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Algae’s key role in taking care of consumer expectations

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by Roger Gilbert, Milling and Grain Publisher

he inclusion of algae in food production took on a meaningful turn when Olmix presented its antibiotic-free broiler chicken to delegates attending its oneday conference ‘Building a Healthy Food Chain – Thanks to Algae,’ in Paris last month. The chicken, raised on algae-included feed rations and managed, processed and distributed by Olmix, was tasted by the 400-plus delegates attending the conference. While broiler and fish production differ widely, algae products are attempting to achieve similar levels of food safety in both livestock and aquaculture. Until now the benefits algae provides in terms of human nutrition and health have been largely associated with cultural and coastal communities and with those looking for dietary alternatives. In livestock and fish production algae has been considered a valuable ingredient in its own right for some time, but products have now been developed to help protect health, improve well-being and reduce the need for medicines and in particular antibiotics. Algae has not yet proven itself as a viable source of protein in meeting the growing demand from our food producing animals, particularly not in fish diets where the pressure is on to minimise the amount of fishmeal included in feeds. However, Paris may well prove a turning point in the way we consider algae inclusion in our food production system. “We are now ready to meet consumers’ expectations for a better life,” Olmix marketing director Daniéle Marzin told the delegates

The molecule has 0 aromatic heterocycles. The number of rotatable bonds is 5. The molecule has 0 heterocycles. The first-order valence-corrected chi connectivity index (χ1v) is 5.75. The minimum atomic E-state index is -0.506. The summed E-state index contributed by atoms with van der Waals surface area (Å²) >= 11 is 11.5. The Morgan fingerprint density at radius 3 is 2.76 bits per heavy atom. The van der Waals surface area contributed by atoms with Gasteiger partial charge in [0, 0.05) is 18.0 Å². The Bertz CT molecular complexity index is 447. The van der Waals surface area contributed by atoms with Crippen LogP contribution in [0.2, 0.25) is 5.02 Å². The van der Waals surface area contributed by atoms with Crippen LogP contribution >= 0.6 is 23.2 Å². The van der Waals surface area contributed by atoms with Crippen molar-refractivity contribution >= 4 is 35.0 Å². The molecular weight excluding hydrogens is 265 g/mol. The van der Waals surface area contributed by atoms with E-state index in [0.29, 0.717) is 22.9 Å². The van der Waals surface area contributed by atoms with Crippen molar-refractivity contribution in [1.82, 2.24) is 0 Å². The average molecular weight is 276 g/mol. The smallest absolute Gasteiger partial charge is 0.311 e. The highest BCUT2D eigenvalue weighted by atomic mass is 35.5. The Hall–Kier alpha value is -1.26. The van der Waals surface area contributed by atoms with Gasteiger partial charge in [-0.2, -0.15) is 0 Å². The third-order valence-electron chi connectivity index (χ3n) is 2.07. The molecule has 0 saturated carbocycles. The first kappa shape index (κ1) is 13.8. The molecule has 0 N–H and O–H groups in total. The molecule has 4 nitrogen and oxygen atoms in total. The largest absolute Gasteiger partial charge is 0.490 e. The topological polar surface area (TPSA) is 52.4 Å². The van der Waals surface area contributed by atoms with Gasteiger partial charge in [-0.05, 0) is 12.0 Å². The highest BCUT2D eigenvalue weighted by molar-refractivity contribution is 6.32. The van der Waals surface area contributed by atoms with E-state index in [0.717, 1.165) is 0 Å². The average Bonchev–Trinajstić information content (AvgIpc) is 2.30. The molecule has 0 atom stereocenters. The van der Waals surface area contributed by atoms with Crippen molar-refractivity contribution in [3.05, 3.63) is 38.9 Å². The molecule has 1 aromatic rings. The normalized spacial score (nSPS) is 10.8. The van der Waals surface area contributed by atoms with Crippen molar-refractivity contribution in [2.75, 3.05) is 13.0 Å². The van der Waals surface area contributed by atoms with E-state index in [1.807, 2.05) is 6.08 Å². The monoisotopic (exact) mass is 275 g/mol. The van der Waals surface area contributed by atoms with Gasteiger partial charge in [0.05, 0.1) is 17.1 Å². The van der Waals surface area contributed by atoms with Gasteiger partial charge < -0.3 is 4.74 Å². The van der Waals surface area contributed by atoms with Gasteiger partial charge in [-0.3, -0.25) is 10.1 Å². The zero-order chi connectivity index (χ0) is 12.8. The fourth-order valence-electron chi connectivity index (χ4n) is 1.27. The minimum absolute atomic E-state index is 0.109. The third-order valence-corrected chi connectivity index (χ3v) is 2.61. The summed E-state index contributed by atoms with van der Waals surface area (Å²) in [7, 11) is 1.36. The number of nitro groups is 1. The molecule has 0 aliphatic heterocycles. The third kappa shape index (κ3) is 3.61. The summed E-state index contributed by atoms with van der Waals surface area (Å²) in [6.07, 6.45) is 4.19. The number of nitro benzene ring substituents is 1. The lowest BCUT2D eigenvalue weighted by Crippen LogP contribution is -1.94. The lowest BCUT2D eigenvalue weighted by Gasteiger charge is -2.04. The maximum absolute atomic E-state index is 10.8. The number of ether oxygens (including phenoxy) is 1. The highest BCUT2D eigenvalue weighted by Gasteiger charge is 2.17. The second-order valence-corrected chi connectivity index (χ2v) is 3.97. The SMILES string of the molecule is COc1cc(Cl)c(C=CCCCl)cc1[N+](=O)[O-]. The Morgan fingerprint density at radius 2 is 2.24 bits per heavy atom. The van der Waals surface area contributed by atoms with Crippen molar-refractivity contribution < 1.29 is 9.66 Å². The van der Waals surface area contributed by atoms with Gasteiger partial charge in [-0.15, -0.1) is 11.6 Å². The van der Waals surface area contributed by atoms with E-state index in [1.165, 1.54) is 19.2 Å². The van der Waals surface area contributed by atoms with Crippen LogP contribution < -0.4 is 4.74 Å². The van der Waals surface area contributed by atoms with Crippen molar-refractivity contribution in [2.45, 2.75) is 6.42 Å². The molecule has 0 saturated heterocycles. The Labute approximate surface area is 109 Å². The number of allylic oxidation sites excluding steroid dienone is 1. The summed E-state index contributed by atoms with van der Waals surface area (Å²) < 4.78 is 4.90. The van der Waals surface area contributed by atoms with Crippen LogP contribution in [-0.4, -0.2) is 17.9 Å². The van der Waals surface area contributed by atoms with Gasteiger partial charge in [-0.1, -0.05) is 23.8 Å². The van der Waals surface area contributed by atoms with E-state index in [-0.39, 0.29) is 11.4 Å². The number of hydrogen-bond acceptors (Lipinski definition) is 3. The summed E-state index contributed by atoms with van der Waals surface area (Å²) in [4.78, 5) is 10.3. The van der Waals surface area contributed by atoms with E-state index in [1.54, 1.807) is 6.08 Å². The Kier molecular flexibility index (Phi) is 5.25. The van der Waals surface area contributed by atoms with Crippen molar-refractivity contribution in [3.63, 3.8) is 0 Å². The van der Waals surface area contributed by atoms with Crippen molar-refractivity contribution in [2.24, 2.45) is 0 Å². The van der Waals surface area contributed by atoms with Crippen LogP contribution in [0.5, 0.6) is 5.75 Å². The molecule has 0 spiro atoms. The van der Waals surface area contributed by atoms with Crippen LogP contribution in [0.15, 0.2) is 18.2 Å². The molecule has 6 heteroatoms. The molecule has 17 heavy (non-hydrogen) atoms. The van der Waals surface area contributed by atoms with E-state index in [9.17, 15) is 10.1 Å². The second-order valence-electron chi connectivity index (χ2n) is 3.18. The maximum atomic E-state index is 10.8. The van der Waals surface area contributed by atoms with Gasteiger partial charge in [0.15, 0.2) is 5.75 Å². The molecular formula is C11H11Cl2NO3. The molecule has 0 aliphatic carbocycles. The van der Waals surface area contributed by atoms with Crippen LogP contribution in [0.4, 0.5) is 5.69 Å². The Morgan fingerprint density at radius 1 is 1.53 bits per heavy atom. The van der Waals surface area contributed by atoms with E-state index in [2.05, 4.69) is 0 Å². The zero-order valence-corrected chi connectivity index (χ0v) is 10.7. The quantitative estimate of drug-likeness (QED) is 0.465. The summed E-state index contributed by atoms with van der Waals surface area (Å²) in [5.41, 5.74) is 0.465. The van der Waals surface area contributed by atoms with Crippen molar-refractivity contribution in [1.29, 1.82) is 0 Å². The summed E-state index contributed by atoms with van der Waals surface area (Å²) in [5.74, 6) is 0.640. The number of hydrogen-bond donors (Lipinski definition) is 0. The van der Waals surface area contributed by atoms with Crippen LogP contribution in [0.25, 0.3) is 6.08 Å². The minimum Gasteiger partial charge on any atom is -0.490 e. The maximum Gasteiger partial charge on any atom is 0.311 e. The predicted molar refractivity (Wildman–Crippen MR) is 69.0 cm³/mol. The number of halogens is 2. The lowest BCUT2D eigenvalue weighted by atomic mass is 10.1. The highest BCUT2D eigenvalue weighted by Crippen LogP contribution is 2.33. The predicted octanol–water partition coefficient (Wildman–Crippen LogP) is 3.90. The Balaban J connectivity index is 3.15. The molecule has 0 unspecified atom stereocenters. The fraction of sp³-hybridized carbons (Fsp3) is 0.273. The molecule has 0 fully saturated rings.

48 | October 2015 - Milling and Grain

Oct 2015 - Milling and Grain magazine  
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